I don't have any trouble adding users or setting the encrypted shadow password. My problem is that the users I create don't work with vsftpd whereas the ones created with yast or the bash "passwd" do. I can create a user with a short password as you did but vsftpd then rejects that users login. If I then change that users password with "passwd" I get a long encrypted string in my shadow file and vsftpd then accepts it. I'm missing something somewhere and I thought perhaps it was that suse10 handled passwords differently or there is an extra process involved somewhere that I'm unaware of.

albert:eve.6xZHiDams:13216:0:99999:7::: - my perl created user, like yours (vsftpd rejects login)
Now I change the password at the commandline with passwd command and in my shadow file I get :-
albert:$2a$10$2b2P978zQUmQMC68mSQNmelcrDC6AmsD/qFiAyEC8676p1Kp4sCcq:13216:0:99999:7::: - (vsftpd now accepts login).
Both encrypted strings refer to the same password which in this case is "letmein".
It looks to me like suse10 have strengthened the password encryption cos I'm pretty sure that my users would be OK on other systems. As you say, it works, as in we get a user that looks perfectly valid .... but it doesn't actually work.

As you suggest, I'll re-check my code....

Thanks again

Checked my code and your suggestion does work!
I can get a login with an encrypted password generated with mkpasswd but not using crypt or the perl linux password module.

Thanks again, again.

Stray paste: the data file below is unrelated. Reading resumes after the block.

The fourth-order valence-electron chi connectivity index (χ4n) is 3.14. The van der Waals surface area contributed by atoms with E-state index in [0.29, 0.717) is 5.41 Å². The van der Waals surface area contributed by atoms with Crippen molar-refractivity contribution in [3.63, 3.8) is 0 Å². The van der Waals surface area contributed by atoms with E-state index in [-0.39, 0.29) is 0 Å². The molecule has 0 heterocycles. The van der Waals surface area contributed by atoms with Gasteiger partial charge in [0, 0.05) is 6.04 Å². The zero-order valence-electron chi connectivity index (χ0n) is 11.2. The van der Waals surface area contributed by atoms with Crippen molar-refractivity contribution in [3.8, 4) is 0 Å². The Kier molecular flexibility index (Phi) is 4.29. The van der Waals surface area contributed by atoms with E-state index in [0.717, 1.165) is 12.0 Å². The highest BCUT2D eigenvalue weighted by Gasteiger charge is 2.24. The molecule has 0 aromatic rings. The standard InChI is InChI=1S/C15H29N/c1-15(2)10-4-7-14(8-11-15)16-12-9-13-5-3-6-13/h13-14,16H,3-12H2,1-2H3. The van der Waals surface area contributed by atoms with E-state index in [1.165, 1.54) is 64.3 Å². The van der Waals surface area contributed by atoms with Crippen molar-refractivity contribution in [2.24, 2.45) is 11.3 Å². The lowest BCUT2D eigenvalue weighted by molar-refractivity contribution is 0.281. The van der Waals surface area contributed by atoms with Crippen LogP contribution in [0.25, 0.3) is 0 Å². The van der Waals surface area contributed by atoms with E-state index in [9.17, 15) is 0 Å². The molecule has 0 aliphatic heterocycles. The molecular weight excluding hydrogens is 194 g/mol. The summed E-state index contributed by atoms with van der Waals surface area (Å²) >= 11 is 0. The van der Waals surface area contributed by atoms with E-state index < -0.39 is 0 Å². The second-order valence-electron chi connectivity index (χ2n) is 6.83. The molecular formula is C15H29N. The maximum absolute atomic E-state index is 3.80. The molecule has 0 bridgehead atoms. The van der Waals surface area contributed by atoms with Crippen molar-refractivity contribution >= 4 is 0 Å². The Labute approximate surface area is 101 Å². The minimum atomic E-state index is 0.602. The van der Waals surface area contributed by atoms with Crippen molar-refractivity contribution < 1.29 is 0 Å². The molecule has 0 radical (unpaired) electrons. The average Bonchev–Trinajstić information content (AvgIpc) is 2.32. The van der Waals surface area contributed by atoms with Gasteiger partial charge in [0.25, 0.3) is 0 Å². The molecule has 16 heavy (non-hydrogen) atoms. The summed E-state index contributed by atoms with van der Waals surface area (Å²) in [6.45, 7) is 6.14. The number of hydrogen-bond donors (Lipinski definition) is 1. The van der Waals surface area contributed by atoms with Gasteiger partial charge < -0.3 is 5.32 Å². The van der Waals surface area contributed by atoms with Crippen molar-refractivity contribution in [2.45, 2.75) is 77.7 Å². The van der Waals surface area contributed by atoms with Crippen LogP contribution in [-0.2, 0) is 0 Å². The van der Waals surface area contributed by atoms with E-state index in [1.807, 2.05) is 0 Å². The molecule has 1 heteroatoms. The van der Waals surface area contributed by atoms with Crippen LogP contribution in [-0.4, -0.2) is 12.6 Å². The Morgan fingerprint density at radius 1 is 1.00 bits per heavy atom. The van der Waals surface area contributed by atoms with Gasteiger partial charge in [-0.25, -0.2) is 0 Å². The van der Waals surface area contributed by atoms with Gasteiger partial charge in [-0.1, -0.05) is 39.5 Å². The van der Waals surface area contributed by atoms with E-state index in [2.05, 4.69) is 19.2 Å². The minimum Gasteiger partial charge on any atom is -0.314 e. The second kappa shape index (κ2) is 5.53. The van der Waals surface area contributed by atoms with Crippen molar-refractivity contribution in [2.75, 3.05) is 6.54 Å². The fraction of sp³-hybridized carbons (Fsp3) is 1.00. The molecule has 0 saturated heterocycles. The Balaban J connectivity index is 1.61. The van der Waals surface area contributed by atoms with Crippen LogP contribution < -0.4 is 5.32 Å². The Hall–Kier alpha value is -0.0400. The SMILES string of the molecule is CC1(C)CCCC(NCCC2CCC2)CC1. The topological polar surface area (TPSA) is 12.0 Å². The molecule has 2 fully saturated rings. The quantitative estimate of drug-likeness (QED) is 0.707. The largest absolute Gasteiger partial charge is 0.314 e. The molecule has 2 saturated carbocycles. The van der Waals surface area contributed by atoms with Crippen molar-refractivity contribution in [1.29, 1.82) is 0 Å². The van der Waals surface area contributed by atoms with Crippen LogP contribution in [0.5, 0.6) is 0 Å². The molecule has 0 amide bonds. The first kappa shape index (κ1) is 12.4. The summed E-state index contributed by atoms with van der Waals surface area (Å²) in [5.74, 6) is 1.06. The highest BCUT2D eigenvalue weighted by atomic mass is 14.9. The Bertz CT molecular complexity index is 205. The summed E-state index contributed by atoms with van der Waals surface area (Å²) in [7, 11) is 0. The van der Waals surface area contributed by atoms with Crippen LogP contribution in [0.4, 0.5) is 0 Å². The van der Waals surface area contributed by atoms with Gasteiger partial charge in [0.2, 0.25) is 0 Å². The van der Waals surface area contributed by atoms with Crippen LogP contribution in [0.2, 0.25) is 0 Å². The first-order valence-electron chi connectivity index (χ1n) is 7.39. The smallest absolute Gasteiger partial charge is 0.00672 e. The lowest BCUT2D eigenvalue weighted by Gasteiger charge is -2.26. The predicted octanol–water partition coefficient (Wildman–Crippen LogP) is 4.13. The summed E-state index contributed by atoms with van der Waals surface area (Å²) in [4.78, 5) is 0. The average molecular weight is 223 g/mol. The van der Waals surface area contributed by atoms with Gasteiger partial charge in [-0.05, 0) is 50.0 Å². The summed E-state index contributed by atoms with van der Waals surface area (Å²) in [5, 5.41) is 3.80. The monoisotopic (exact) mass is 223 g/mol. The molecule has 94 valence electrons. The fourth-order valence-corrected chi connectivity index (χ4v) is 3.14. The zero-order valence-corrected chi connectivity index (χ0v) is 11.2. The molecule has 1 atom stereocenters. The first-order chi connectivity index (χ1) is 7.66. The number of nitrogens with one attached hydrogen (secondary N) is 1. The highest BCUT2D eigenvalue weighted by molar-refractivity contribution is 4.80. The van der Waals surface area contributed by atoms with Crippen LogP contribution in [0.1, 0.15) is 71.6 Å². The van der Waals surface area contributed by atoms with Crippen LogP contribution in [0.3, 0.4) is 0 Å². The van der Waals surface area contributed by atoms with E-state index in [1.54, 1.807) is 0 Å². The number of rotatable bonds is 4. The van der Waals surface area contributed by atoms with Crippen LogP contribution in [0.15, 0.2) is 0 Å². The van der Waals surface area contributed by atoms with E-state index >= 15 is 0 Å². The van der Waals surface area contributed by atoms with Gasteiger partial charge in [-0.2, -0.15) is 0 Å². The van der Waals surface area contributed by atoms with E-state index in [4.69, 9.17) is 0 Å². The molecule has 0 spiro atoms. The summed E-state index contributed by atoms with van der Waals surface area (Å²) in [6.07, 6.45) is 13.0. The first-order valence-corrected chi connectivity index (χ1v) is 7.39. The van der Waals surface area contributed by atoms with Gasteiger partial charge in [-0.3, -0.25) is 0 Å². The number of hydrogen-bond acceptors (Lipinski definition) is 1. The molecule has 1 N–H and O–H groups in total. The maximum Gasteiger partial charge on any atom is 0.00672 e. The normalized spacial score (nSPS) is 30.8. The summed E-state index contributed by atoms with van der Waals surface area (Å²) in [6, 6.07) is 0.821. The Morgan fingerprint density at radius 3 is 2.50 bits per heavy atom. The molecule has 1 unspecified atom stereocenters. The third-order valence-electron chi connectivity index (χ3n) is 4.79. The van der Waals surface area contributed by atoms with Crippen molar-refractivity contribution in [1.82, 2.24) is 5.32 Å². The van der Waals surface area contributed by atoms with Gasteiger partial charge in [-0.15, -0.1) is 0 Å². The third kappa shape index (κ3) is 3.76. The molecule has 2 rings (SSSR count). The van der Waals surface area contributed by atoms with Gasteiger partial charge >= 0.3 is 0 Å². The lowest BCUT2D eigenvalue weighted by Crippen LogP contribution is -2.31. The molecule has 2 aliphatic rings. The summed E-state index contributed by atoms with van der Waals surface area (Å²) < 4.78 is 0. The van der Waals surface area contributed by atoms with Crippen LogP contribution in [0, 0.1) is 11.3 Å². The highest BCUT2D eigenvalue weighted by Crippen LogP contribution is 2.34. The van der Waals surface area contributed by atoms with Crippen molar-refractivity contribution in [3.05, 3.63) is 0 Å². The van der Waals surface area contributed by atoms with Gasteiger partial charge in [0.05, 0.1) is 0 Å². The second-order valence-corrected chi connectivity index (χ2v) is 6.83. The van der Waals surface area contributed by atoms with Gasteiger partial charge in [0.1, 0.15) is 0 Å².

marozsas 03-09-2006 01:48 PM


My problem is that the users I create don't work with vsftpd
Oh! this information is new. I did not know you are talking about vsftpd until your last post :(

Ok. Starting again. Did you have nscd running ? nscd is a cache for /etc/passwd and /etc/shadow.
May be you need to reload it. "rcnscd reload". Create a user using your script and reload nscd. try to get log on in the system using ftp.


fluffyvoidbunny 03-10-2006 02:18 AM

Sorry, I didn't want to expand the question too much cos its like asking you to do my job for me which is not a reasonable request. Anyway after re-examining my code as you suggested I found my error and you had solved the problem in your first post. The solution in perl is a 3 liner ...

my $new_user = "fred_flintstone";
my $password = "letmein";
my $passwd_crypted = `mkpasswd $password wT`; # crypt $password, 'Wn' ; #`mkpasswd $password wT`;
my $new_user_home = "/home/" . $new_user;
my $shell = "/bin/false"; #"/bin/bash/"; #for redhat '/sbin/nologin';

system "useradd $new_user -p $passwd_crypted -d $new_user_home -g my_group -G '' -s $shell";
mkdir $new_user_home;
system "chown $new_user $new_user_home";

This adds new users with a vsftp home dir, allows ftp logins but disables terminal logins. For some reason my perl crypt didnt seem to work which led me to think (wrongly) that the short encrypted passwords were the problem. mkpasswd sorted that. Also I didn't know I had a "nscd" - and it is running. I'll watch that in future.

Thankyou very much for your help.